No, Martinez didn’t get screwed. Andruw Jones, arguably the best defensive center fielder of all time, who hit 434 home runs and won Gold Gloves annually for a decade, got screwed. And McGriff, who had a slash line of .284/.377/.509 in a 19-year-career,  hit 30 or more homers 10 times, drove in at least 100 runs eight times, had six top-10 MVP finishes and played first base in 2,239 off 2,460 regular-season games and would've had 500 career homers if not for the 1994 strike, got screwed.

By the way, McGriff also played in 50 postseason games and was even better there: .303/.385/.532 with 10 homers, 37 RBIs. (For those wondering, Martinez played  34 postseason games and hit .266/.385/.508 with eight homers and 24 RBIs.)

Martinez and McGriff came in with relatively close percentages in their first year on the Hall of Fame ballot, Martinez getting 36.2 percent in 2010, dipping as low as 25.2 percent in 2014 and 27 percent in 2015, then climbing sharply, making jumps of 13 percent, 15 percent and 12 percent in the next three years.

McGriff, on the other hand, came in with 21.5 percent in 2010, got to 23.9 percent in 2012, dipped as low as 11.7 in 2014, and barely moved the needle higher in his past three years, going from 20.9 in 2016 to 23.2 last week. That's just not right. As a voting body, the BBWAA has failed McGriff, by all accounts one of the best teammates anyone had on any of the six teams he played for, and an impact guy whose bat was feared year after year.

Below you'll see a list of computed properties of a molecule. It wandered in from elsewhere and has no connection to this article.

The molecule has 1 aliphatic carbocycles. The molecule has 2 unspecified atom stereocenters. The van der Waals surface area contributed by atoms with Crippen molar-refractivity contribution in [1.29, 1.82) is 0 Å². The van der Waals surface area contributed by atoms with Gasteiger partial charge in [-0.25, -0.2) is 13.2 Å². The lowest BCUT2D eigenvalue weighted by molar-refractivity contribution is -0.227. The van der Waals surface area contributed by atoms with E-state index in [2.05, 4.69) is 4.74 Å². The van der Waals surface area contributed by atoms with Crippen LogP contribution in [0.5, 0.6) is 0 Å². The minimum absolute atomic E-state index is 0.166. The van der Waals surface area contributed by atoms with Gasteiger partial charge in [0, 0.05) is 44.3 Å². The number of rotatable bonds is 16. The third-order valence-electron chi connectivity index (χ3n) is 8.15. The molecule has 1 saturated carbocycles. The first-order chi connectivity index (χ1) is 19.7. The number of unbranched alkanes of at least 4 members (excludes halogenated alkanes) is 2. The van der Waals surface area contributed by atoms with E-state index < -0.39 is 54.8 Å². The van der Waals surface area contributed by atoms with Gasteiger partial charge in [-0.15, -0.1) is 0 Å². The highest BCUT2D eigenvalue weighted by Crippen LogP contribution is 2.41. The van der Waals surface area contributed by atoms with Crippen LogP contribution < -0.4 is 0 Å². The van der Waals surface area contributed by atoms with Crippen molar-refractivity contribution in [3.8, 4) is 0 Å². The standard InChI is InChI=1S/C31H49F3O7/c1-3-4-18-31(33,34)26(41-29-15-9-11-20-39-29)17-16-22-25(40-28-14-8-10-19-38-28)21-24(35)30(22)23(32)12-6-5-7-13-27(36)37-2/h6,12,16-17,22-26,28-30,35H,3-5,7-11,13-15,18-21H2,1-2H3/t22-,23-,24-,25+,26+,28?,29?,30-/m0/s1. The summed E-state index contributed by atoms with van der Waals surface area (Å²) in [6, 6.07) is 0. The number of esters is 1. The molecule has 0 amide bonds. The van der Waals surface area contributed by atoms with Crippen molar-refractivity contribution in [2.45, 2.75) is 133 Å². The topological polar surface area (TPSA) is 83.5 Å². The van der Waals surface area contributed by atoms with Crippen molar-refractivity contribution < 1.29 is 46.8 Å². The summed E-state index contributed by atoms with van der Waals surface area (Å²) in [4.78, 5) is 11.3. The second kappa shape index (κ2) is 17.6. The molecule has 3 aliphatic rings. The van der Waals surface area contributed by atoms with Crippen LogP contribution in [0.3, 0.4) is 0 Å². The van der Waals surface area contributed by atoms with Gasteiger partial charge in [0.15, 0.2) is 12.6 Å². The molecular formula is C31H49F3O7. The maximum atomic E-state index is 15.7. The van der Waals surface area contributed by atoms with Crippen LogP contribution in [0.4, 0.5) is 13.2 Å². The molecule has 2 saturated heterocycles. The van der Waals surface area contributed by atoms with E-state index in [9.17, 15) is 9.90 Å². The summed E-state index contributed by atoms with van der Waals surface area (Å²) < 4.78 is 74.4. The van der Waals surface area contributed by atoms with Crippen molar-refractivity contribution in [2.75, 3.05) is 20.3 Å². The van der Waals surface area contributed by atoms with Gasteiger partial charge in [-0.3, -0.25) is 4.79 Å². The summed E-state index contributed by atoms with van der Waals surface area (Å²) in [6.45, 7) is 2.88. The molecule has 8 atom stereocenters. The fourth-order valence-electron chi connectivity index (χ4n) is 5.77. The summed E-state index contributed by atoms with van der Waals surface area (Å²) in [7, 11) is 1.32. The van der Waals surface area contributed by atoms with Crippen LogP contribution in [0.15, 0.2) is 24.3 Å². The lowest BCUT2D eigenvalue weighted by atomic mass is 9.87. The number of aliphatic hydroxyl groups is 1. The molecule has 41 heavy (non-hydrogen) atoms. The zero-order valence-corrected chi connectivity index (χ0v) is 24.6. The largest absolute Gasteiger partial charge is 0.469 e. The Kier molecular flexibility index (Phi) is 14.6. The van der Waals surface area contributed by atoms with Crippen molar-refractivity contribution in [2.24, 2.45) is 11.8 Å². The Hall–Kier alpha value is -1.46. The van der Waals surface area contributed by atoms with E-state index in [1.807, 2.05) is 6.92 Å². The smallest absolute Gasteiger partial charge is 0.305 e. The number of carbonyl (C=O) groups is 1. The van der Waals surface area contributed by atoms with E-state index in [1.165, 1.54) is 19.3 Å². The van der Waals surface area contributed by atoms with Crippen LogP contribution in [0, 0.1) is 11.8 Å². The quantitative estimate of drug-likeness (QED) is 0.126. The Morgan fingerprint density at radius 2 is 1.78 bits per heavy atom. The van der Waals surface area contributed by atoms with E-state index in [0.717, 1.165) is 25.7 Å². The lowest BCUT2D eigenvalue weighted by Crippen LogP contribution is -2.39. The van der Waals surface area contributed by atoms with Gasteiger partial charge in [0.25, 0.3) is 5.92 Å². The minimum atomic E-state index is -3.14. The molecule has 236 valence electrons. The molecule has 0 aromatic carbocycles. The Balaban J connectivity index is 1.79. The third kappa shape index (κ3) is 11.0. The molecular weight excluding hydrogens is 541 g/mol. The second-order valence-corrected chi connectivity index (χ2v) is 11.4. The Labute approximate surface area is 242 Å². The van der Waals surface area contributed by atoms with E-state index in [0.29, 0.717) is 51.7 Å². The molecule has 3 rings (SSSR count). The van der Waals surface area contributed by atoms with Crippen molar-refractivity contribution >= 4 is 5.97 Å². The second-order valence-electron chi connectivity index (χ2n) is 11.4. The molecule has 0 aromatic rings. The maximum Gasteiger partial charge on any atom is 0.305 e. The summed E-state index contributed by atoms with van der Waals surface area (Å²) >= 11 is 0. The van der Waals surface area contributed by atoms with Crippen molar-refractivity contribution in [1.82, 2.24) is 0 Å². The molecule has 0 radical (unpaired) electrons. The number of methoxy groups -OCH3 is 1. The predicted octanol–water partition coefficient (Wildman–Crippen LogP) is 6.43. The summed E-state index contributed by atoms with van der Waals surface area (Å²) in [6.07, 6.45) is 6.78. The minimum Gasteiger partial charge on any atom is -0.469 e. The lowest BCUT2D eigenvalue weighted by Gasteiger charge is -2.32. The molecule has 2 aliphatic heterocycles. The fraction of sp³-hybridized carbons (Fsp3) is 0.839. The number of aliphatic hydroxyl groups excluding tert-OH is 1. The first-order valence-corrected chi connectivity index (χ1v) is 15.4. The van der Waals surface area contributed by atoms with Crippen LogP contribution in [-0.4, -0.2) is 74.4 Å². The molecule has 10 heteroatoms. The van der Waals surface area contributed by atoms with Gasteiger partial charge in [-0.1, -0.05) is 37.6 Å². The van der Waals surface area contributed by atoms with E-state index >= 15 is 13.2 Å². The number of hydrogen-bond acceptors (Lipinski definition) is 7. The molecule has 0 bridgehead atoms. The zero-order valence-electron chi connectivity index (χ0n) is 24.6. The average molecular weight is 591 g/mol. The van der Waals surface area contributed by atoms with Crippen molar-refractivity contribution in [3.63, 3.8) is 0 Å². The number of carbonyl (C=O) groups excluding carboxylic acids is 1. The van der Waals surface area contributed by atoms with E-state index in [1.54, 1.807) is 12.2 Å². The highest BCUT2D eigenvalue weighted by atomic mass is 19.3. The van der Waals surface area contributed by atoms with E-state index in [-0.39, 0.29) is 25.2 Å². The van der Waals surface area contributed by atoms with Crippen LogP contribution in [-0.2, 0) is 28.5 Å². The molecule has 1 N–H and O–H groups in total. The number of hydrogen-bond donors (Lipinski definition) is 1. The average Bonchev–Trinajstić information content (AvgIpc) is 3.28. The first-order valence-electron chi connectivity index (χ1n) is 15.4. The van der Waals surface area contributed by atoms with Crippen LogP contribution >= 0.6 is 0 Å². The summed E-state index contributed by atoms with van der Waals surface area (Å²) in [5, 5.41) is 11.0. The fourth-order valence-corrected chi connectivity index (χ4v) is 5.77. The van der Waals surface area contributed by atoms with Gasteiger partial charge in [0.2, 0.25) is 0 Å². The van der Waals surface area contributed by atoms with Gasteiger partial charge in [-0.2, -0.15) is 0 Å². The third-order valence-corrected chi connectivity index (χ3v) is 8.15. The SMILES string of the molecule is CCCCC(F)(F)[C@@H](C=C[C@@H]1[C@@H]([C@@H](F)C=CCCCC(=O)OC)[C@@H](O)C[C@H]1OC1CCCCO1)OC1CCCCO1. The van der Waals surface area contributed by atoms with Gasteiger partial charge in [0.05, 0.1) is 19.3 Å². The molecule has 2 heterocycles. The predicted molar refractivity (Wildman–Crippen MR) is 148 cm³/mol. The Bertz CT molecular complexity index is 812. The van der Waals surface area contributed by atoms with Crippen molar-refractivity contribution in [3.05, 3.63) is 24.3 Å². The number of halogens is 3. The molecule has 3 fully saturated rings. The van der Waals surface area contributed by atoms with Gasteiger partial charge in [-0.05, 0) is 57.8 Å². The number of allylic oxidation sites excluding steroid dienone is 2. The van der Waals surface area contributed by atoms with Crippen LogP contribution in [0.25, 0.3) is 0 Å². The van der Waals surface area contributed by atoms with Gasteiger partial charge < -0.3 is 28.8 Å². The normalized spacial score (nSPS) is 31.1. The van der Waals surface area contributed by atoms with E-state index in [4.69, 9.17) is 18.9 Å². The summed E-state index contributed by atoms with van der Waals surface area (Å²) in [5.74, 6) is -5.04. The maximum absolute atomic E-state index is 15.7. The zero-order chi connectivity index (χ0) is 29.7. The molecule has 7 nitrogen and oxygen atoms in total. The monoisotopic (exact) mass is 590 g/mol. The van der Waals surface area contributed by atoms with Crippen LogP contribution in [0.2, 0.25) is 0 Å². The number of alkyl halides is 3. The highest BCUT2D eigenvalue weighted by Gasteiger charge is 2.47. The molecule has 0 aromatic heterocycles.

But getting back to Martinez and what upsets me about this whole thing. Kent played a decent second base and hit more homers than anyone in history at his position. McGriff played solid defense at first base and hit 30 homers year after year. Andruw played otherworldly defense in center – ask any of the three Hall of Fame pitchers he played behind how important he was to their success – and was a big power threat at the plate.

Martinez did not play defense for three-fourths of his games. He batted four or five times a night for most of his career, and that is all he did in those games, other than cheer on his teammates. He batted. He didn’t pick up a glove and go in the field for what is the other major part of the game – playing defense.

I mean, if we’re just going to line up WAR and vote accordingly, OK. But that seems rather shortsighted. That's having a severe blind spot if you’re a voter, not taking into account a non-pitcher's overall impact, at the plate and in the field. We’ve got to consider if a guy played in the field every inning and hit 4-5 times a game, compared to the DH who only hit and could spend the rest of his time studying the opposing pitcher, going over scouting reports again when a reliever entered a game, staying loose in the cage before at-bats – or relaxing and eating sunflower seeds if he wanted to once in a while.